Under existing law, any health-care policy sold in Massachusetts must be issued by a company licensed to sell insurance in Massachusetts, and must comply with all of the state's regulatory conditions. These include "guaranteed issue" and "community rating" rules, which require insurers to offer coverage to any eligible applicant regardless of pre-existing conditions, gender, or health status -- and to charge all customers similar premiums, even if they pose very different risks to the insurance pool. The effect, of course, is to drive premiums upward for the young and healthy, who are left paying far too much for insurance -- and with an incentive to drop that insurance until they get sick.
Compounding the problem, Massachusetts (like other states) requires all health-insurance consumers to purchase a multiplicity of benefits they may not want. According to the Council for Affordable Health Insurance, Massachusetts law mandates coverage of 47 specific benefits, including alcoholism treatment, contraceptives, hairpieces, in-vitro fertilization, chiropractic treatment, and speech therapy. Any of these benefits may be valuable to someone who needs them, but bundling all of them into every health-care policy sold in Massachusetts drives up premiums for everybody.
Reasonable people can disagree on whether health-insurance in Massachusetts is over- or under-regulated. Certainly 47 mandated benefits seem moderate compared to the 60 that are required in Texas, or the 69 in Rhode Island. On the other hand, Hawaii imposes only 23 mandates, and Idaho only 13.
Why not let consumers decide for themselves what price and coverage standards they want? Romney opposes the federal health-care overhaul on the grounds that it amounts to a "one-size-fits-all federal takeover." So it does -- but insurance-licensing laws amount to a one-size-fits-all straitjacket at the state level. They leave consumers with fewer choices. They protect the handful of health insurers that dominate each state from outside competition (in Massachusetts, three companies -- Blue Cross Blue Shield, Harvard Pilgrim, and Tufts -- control 85 percent of the market for individual and small-group insurance.) And they leave lawmakers and regulators free to impose costs on insurance purchasers who have no option of taking their business elsewhere.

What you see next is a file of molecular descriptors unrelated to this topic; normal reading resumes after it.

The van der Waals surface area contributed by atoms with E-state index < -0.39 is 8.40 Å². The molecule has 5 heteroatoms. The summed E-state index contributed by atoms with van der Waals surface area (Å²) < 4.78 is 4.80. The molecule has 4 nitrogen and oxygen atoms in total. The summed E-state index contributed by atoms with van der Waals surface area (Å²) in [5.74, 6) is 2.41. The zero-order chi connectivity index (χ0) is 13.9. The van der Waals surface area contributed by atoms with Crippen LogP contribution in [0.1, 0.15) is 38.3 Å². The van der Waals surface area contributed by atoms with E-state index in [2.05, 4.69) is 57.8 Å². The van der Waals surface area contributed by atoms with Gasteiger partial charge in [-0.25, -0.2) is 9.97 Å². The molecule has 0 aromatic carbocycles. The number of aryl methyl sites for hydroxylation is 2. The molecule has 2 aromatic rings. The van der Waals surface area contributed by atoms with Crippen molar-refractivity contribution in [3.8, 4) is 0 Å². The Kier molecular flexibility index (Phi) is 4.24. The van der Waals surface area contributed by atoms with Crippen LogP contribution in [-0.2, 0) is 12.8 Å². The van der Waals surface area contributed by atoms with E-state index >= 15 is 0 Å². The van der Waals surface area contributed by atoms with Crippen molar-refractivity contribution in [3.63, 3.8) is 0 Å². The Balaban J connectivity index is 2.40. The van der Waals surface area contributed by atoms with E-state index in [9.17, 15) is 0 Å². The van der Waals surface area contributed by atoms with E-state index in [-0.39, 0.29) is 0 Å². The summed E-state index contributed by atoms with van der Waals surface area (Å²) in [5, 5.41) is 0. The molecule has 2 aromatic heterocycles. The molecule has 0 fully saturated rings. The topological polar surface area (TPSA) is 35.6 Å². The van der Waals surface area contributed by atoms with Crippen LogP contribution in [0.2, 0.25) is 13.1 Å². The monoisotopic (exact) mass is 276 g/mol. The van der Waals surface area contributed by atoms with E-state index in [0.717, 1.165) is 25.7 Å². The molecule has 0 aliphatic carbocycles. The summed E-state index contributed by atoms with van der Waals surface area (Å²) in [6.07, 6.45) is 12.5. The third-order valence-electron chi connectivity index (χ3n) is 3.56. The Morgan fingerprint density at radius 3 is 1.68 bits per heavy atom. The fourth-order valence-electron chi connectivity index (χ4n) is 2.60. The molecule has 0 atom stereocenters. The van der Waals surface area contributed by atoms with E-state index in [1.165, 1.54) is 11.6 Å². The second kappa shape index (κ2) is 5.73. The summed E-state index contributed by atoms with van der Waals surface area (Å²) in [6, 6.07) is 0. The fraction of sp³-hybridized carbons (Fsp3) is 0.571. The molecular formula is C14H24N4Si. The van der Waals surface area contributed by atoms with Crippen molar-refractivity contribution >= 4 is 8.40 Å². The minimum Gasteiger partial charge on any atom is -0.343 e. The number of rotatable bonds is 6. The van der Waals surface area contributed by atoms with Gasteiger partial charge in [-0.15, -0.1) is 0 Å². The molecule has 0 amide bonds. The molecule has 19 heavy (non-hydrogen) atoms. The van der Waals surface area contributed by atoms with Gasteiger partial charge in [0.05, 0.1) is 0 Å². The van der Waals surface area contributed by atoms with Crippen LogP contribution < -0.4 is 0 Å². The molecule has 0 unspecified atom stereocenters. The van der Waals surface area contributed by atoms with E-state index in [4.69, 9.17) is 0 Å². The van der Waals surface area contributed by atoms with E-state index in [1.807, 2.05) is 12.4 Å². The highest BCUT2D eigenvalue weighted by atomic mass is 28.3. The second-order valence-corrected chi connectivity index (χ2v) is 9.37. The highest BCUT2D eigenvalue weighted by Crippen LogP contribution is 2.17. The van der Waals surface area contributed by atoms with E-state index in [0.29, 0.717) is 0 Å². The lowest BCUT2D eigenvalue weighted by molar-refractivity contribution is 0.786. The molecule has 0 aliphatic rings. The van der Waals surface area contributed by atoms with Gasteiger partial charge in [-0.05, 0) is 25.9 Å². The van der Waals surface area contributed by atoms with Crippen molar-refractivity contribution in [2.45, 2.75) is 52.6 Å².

Romney should lead an effort to create such an option. He should promote legislation that would allow Massachusetts residents to purchase any health insurance policy that is properly licensed in any other state, and for that policy to be enforced according to that state's laws. If you like Massachusetts-style health-insurance regulation, you would shop for a health plan here. But those looking for more affordable coverage -- or for even more mandated benefits -- would be free to buy a policy from any licensed insurer in the country.
Opening the Massachusetts health-insurance market to nationwide competition would be a boon for consumers. It would force local quasi-monopolies, such as Blue Cross Blue Shield, to compete harder on price -- without having regulators twist arms or control premiums. It would make RomneyCare more palatable to more voters. And it would give Beacon Hill some real-world evidence of the level of regulation Massachusetts citizens actually prefer.
Is this a panacea? No. Nor would it substitute for genuine national reform, such as de-linking health care from employment. But it would be a change for the better, leaving Massachusetts improved, and other states with a model to emulate. "Some things I'd change," Romney says. This would make a good start.
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